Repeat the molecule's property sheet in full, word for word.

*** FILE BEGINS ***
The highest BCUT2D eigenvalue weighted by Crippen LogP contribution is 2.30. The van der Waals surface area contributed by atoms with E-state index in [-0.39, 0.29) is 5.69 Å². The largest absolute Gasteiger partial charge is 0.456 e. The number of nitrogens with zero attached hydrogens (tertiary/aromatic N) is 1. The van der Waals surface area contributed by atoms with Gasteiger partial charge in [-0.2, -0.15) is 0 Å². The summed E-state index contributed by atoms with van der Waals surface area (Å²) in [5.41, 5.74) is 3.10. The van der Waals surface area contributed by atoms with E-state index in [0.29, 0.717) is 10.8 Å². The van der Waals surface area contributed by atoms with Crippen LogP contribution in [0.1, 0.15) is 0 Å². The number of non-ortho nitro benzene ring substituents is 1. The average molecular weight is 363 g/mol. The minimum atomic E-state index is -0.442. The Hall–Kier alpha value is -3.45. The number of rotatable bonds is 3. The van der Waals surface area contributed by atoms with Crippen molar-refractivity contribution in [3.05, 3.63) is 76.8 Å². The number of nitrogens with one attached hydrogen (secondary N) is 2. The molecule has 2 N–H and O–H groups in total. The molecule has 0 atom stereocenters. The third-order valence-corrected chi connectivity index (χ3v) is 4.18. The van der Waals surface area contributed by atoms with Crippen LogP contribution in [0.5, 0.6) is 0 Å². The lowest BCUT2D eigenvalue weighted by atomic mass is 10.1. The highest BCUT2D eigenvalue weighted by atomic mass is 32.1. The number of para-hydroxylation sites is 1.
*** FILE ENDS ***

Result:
The highest BCUT2D eigenvalue weighted by Crippen LogP contribution is 2.30. The van der Waals surface area contributed by atoms with E-state index in [-0.39, 0.29) is 5.69 Å². The largest absolute Gasteiger partial charge is 0.456 e. The number of nitrogens with zero attached hydrogens (tertiary/aromatic N) is 1. The van der Waals surface area contributed by atoms with Gasteiger partial charge in [-0.2, -0.15) is 0 Å². The summed E-state index contributed by atoms with van der Waals surface area (Å²) in [5.41, 5.74) is 3.10. The van der Waals surface area contributed by atoms with E-state index in [0.29, 0.717) is 10.8 Å². The van der Waals surface area contributed by atoms with Crippen LogP contribution in [0.1, 0.15) is 0 Å². The number of non-ortho nitro benzene ring substituents is 1. The average molecular weight is 363 g/mol. The minimum atomic E-state index is -0.442. The Hall–Kier alpha value is -3.45. The number of rotatable bonds is 3. The van der Waals surface area contributed by atoms with Crippen molar-refractivity contribution in [3.05, 3.63) is 76.8 Å². The number of nitrogens with one attached hydrogen (secondary N) is 2. The molecule has 2 N–H and O–H groups in total. The molecule has 0 atom stereocenters. The third-order valence-corrected chi connectivity index (χ3v) is 4.18. The van der Waals surface area contributed by atoms with Crippen LogP contribution in [0.5, 0.6) is 0 Å². The lowest BCUT2D eigenvalue weighted by atomic mass is 10.1. The highest BCUT2D eigenvalue weighted by atomic mass is 32.1. The number of para-hydroxylation sites is 1.